Under many service situations, materials are exposed to high-temperature gas streams. A gas stream can entrain solid particles, picking up larger particles at higher speeds. In fact it is probable that a particle-free gas flow can only be provided under the most carefully contrived laboratory conditions. In most practical cases, gas streams will contain solid particles. Good examples of this are found in gas turbines, oil refining and reforming, as well as in power generation. This chapter will address the ways in which the oxidation and solid-particle erosion of metals proceed simultaneously and interact.
Erosion of materials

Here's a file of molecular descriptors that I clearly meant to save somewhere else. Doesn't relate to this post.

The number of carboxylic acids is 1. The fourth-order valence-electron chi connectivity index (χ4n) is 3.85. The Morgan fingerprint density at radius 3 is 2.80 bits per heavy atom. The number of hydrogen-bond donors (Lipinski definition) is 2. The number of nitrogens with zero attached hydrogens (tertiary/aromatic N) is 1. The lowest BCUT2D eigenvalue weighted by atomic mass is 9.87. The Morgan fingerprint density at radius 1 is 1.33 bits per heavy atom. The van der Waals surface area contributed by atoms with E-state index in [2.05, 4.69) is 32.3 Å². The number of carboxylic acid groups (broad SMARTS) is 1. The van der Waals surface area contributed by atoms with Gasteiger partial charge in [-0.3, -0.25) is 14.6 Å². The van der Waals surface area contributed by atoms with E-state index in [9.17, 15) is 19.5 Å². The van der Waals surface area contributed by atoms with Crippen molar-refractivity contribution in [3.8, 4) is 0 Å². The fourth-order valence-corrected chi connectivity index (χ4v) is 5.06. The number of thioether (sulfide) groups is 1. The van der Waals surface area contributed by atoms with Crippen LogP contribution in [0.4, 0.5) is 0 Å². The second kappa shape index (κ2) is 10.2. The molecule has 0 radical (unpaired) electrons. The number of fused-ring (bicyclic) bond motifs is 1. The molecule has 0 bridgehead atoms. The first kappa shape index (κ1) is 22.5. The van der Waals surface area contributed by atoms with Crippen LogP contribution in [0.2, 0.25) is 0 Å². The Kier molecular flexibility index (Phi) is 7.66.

To understand how erosion and oxidation interact, it is necessary to understand how metals and oxides erode. Previous work into the erosion of metals and ceramics at room temperature has shown that the erosion of ductile material involves plastic deformation, cutting, plowing, and fatigue. These mechanisms can occur by the impact of a single particle, as in the case of cutting, or may require several subsequent impacts as in the cases of plowing and fatigue. Brittle materials, on the other hand, erode by the introduction of intersecting brittle crack systems. Most of the metals in use respond in a basically ductile manner at high temperatures. The oxides that arise from oxidation can be either quite ductile (wustite, nickel oxide, etc.) or quite brittle (alumina, chromia, etc.). Depending on the oxide and the circumstances, the oxide scale can be deformed plastically by the erosive impacts; alternatively the oxide could spall under impact.